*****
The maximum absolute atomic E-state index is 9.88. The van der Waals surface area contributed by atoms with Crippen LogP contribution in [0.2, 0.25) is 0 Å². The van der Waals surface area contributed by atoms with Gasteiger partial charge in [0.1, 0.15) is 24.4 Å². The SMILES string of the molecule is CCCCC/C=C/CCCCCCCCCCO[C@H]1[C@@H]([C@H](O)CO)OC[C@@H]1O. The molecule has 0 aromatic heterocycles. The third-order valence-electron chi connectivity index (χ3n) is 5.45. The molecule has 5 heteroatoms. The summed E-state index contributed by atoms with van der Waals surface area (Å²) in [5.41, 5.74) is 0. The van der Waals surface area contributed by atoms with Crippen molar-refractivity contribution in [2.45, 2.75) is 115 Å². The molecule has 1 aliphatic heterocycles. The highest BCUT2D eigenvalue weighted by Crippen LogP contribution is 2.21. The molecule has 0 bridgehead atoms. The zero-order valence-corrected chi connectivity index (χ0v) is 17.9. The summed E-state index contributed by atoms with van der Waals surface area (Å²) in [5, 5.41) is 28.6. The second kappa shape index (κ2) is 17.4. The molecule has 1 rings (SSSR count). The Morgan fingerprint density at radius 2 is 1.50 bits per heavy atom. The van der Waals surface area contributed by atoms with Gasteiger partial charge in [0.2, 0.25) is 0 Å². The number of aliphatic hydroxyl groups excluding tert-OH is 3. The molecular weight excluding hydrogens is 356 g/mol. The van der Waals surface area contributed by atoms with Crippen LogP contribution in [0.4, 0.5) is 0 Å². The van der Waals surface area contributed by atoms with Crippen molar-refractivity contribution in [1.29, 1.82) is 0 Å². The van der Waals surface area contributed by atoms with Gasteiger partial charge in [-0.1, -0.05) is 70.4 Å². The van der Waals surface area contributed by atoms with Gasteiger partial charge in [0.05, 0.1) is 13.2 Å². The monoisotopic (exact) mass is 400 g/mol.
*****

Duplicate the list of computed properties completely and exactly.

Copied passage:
The maximum absolute atomic E-state index is 9.88. The van der Waals surface area contributed by atoms with Crippen LogP contribution in [0.2, 0.25) is 0 Å². The van der Waals surface area contributed by atoms with Gasteiger partial charge in [0.1, 0.15) is 24.4 Å². The SMILES string of the molecule is CCCCC/C=C/CCCCCCCCCCO[C@H]1[C@@H]([C@H](O)CO)OC[C@@H]1O. The molecule has 0 aromatic heterocycles. The third-order valence-electron chi connectivity index (χ3n) is 5.45. The molecule has 5 heteroatoms. The summed E-state index contributed by atoms with van der Waals surface area (Å²) in [5.41, 5.74) is 0. The van der Waals surface area contributed by atoms with Crippen molar-refractivity contribution in [2.45, 2.75) is 115 Å². The molecule has 1 aliphatic heterocycles. The highest BCUT2D eigenvalue weighted by Crippen LogP contribution is 2.21. The molecule has 0 bridgehead atoms. The zero-order valence-corrected chi connectivity index (χ0v) is 17.9. The summed E-state index contributed by atoms with van der Waals surface area (Å²) in [5, 5.41) is 28.6. The second kappa shape index (κ2) is 17.4. The molecule has 1 rings (SSSR count). The Morgan fingerprint density at radius 2 is 1.50 bits per heavy atom. The van der Waals surface area contributed by atoms with Gasteiger partial charge in [0.2, 0.25) is 0 Å². The number of aliphatic hydroxyl groups excluding tert-OH is 3. The molecular weight excluding hydrogens is 356 g/mol. The van der Waals surface area contributed by atoms with Crippen LogP contribution in [0.4, 0.5) is 0 Å². The van der Waals surface area contributed by atoms with Crippen molar-refractivity contribution in [1.29, 1.82) is 0 Å². The van der Waals surface area contributed by atoms with Gasteiger partial charge in [-0.1, -0.05) is 70.4 Å². The van der Waals surface area contributed by atoms with Gasteiger partial charge in [0.05, 0.1) is 13.2 Å². The monoisotopic (exact) mass is 400 g/mol.